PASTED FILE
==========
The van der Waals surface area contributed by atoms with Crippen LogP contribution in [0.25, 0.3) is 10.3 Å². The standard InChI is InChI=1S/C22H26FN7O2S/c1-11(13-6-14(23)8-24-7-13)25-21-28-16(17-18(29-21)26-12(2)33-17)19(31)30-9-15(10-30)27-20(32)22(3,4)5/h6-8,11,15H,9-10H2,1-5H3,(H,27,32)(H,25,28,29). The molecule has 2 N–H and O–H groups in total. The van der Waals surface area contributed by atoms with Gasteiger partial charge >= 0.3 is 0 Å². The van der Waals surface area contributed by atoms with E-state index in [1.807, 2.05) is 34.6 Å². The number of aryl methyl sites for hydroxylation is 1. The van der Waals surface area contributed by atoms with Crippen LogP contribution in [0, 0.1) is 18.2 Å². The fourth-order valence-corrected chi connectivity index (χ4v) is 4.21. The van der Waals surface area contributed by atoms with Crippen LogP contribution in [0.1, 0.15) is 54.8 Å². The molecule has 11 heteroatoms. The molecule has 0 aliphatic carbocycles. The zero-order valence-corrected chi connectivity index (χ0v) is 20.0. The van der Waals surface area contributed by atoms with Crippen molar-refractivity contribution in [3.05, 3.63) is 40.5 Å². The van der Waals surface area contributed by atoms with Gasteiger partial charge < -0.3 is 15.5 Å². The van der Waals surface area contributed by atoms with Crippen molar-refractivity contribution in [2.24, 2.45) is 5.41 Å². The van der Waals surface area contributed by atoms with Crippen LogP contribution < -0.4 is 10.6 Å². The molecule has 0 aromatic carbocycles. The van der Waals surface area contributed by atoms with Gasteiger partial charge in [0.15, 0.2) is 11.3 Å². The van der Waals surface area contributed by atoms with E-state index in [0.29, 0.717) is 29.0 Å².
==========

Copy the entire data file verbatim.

The van der Waals surface area contributed by atoms with Crippen LogP contribution in [0.25, 0.3) is 10.3 Å². The standard InChI is InChI=1S/C22H26FN7O2S/c1-11(13-6-14(23)8-24-7-13)25-21-28-16(17-18(29-21)26-12(2)33-17)19(31)30-9-15(10-30)27-20(32)22(3,4)5/h6-8,11,15H,9-10H2,1-5H3,(H,27,32)(H,25,28,29). The molecule has 2 N–H and O–H groups in total. The van der Waals surface area contributed by atoms with Gasteiger partial charge >= 0.3 is 0 Å². The van der Waals surface area contributed by atoms with E-state index in [1.807, 2.05) is 34.6 Å². The number of aryl methyl sites for hydroxylation is 1. The van der Waals surface area contributed by atoms with Crippen LogP contribution in [0, 0.1) is 18.2 Å². The fourth-order valence-corrected chi connectivity index (χ4v) is 4.21. The van der Waals surface area contributed by atoms with Crippen LogP contribution in [0.1, 0.15) is 54.8 Å². The molecule has 11 heteroatoms. The molecule has 0 aliphatic carbocycles. The zero-order valence-corrected chi connectivity index (χ0v) is 20.0. The van der Waals surface area contributed by atoms with Crippen molar-refractivity contribution in [3.05, 3.63) is 40.5 Å². The van der Waals surface area contributed by atoms with Gasteiger partial charge < -0.3 is 15.5 Å². The van der Waals surface area contributed by atoms with Crippen molar-refractivity contribution in [2.24, 2.45) is 5.41 Å². The van der Waals surface area contributed by atoms with Crippen LogP contribution < -0.4 is 10.6 Å². The molecule has 0 aromatic carbocycles. The van der Waals surface area contributed by atoms with Gasteiger partial charge in [0.15, 0.2) is 11.3 Å². The van der Waals surface area contributed by atoms with E-state index in [0.29, 0.717) is 29.0 Å².